The Man Who Loved Breasts by Robert Goodin

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The Man Who Loved Breasts
By Robert Goodin
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robertgoodinthemanwholovedcoverIt’s hard to be genuinely funny in the comics medium. It’s a truth that countless syndicated strips remind us of on a daily basis. In some ways a certain portion of their failure to amuse can be chalked up to the parameters within which they must operate in order to appease the manner of mainstream audience that comes with widespread syndication.

While a fair argument can be made for the skill of a true comedian’s ability to embrace such constraints, underground cartoonist have tapped into one key truth about humor: sick shit is funny. The perverse, the unspeakable, the social unacceptable—it worked for Lenny Bruce, Richard Pryor, and Bill Hicks, and thanks in no small part to the immediacy of visual stimuli, it’s worked for cartoonists from R. Crumb to Ivan Brunetti.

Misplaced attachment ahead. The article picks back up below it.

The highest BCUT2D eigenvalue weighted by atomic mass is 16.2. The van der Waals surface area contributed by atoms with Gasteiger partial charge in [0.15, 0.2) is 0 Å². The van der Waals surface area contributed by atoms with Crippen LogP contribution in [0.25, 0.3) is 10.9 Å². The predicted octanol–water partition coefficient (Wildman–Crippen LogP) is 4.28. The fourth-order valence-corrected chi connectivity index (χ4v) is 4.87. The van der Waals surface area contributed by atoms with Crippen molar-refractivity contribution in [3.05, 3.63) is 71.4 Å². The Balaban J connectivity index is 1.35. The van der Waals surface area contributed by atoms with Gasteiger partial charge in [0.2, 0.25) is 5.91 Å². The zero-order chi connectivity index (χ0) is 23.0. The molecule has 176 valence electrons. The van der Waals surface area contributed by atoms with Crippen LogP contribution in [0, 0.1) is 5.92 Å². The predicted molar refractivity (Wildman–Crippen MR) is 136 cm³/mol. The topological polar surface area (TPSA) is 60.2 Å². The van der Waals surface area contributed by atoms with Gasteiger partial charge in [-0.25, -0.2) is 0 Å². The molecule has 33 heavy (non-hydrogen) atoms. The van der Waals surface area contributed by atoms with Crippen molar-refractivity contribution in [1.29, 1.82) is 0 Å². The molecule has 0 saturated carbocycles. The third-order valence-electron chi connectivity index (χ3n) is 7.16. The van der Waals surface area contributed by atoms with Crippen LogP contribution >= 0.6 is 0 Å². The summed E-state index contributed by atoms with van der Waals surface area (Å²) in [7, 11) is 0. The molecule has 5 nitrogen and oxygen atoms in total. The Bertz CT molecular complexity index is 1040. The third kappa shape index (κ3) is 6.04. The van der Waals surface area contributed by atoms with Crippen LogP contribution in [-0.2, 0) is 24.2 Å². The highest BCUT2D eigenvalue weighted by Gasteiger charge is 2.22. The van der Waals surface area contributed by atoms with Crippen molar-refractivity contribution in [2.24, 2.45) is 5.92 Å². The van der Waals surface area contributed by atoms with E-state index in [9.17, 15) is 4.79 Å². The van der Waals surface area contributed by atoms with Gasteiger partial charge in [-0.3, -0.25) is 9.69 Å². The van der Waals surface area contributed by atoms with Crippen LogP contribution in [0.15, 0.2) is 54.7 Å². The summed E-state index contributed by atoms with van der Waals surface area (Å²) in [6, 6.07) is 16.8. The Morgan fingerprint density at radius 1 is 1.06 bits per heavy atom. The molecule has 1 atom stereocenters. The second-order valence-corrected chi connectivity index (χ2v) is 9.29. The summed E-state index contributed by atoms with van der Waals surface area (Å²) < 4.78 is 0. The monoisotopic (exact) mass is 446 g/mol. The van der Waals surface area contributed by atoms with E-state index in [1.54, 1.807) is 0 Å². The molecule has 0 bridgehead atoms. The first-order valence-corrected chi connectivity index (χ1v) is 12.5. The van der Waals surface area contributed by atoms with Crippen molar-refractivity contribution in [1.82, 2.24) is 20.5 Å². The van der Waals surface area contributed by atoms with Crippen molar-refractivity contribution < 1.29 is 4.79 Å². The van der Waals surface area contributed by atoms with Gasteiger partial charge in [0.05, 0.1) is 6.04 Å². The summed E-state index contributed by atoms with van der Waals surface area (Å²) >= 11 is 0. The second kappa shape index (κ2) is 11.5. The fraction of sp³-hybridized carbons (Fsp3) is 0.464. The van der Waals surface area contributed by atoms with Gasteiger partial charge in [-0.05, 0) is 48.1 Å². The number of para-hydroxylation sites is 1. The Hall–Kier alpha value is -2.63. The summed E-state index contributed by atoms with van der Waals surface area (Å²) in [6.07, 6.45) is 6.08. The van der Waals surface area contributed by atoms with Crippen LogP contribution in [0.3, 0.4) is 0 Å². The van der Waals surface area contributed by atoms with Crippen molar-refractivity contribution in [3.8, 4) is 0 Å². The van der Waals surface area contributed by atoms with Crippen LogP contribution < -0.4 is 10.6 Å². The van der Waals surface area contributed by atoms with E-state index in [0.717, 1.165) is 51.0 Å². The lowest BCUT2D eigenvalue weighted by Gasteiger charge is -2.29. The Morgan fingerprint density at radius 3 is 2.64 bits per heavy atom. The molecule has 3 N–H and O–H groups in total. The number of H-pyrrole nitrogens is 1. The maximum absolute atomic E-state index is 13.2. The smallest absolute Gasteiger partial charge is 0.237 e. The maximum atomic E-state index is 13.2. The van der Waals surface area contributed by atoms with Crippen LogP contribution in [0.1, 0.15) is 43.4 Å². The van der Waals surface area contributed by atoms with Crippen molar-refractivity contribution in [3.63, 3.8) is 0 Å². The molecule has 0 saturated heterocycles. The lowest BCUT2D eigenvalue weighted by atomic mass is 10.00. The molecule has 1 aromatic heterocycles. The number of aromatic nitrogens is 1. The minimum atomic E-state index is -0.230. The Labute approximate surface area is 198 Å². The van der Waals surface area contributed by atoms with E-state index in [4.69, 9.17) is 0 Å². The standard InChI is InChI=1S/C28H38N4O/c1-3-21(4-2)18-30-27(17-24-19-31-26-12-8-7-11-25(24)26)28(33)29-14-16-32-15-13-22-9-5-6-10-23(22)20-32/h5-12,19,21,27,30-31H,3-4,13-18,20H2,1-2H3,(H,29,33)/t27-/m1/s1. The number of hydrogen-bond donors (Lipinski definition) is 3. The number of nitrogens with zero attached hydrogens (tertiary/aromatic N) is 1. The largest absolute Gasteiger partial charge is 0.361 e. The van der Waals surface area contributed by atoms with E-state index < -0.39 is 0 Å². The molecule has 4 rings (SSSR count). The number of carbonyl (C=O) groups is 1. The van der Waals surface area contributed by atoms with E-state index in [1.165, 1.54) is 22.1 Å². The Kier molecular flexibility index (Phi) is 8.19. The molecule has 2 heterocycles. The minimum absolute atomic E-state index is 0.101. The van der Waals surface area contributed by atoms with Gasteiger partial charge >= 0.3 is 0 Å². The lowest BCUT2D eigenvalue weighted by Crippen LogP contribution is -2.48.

Let’s not, however, overestimate the importance of the visual in the equation. While plenty of artists know their way around a nice piece of graphically suggestive imagery, that skill alone does not a funny cartoonist make. As lowbrow as the work of, say, Kaz or Johnny Ryan can appear, there’s an oft unappreciated level of craftsmanship required in the execution of a truly laugh-out-loud piece of sequential art.
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